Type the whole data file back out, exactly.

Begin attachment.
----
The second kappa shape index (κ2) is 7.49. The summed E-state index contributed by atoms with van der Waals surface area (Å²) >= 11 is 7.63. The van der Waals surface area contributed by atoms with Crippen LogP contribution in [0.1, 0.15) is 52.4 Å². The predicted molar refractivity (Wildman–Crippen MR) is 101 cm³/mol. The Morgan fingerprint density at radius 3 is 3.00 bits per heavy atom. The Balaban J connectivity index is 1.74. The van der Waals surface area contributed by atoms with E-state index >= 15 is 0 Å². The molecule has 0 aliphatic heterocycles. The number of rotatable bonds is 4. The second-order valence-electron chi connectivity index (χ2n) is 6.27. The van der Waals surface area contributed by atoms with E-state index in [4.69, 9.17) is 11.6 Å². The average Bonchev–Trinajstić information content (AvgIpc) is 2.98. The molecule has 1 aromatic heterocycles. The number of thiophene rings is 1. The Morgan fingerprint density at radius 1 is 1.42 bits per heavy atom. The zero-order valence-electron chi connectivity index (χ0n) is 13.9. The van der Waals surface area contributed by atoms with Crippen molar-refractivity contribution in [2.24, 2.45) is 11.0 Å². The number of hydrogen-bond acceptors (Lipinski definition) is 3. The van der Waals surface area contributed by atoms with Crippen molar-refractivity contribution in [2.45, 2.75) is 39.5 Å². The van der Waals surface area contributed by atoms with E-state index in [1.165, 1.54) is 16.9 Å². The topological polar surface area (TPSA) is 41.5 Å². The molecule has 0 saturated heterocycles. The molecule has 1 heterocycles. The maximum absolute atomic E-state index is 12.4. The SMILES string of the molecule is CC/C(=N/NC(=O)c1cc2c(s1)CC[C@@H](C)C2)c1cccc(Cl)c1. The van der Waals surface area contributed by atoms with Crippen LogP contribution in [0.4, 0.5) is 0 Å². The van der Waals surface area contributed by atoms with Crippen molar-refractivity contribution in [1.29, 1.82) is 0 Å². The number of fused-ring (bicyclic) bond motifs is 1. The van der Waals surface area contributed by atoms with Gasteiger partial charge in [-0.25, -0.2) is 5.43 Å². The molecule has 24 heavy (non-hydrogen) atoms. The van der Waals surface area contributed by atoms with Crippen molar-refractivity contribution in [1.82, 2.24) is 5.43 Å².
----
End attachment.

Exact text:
The second kappa shape index (κ2) is 7.49. The summed E-state index contributed by atoms with van der Waals surface area (Å²) >= 11 is 7.63. The van der Waals surface area contributed by atoms with Crippen LogP contribution in [0.1, 0.15) is 52.4 Å². The predicted molar refractivity (Wildman–Crippen MR) is 101 cm³/mol. The Morgan fingerprint density at radius 3 is 3.00 bits per heavy atom. The Balaban J connectivity index is 1.74. The van der Waals surface area contributed by atoms with E-state index >= 15 is 0 Å². The molecule has 0 aliphatic heterocycles. The number of rotatable bonds is 4. The second-order valence-electron chi connectivity index (χ2n) is 6.27. The van der Waals surface area contributed by atoms with E-state index in [4.69, 9.17) is 11.6 Å². The average Bonchev–Trinajstić information content (AvgIpc) is 2.98. The molecule has 1 aromatic heterocycles. The number of thiophene rings is 1. The Morgan fingerprint density at radius 1 is 1.42 bits per heavy atom. The zero-order valence-electron chi connectivity index (χ0n) is 13.9. The van der Waals surface area contributed by atoms with Crippen molar-refractivity contribution in [2.24, 2.45) is 11.0 Å². The number of hydrogen-bond acceptors (Lipinski definition) is 3. The van der Waals surface area contributed by atoms with Crippen molar-refractivity contribution in [2.45, 2.75) is 39.5 Å². The van der Waals surface area contributed by atoms with E-state index in [1.165, 1.54) is 16.9 Å². The topological polar surface area (TPSA) is 41.5 Å². The molecule has 0 saturated heterocycles. The molecule has 1 heterocycles. The maximum absolute atomic E-state index is 12.4. The SMILES string of the molecule is CC/C(=N/NC(=O)c1cc2c(s1)CC[C@@H](C)C2)c1cccc(Cl)c1. The van der Waals surface area contributed by atoms with Crippen LogP contribution in [0.4, 0.5) is 0 Å². The van der Waals surface area contributed by atoms with Crippen molar-refractivity contribution in [1.29, 1.82) is 0 Å². The number of fused-ring (bicyclic) bond motifs is 1. The van der Waals surface area contributed by atoms with Gasteiger partial charge in [-0.25, -0.2) is 5.43 Å². The molecule has 24 heavy (non-hydrogen) atoms. The van der Waals surface area contributed by atoms with Crippen molar-refractivity contribution in [1.82, 2.24) is 5.43 Å².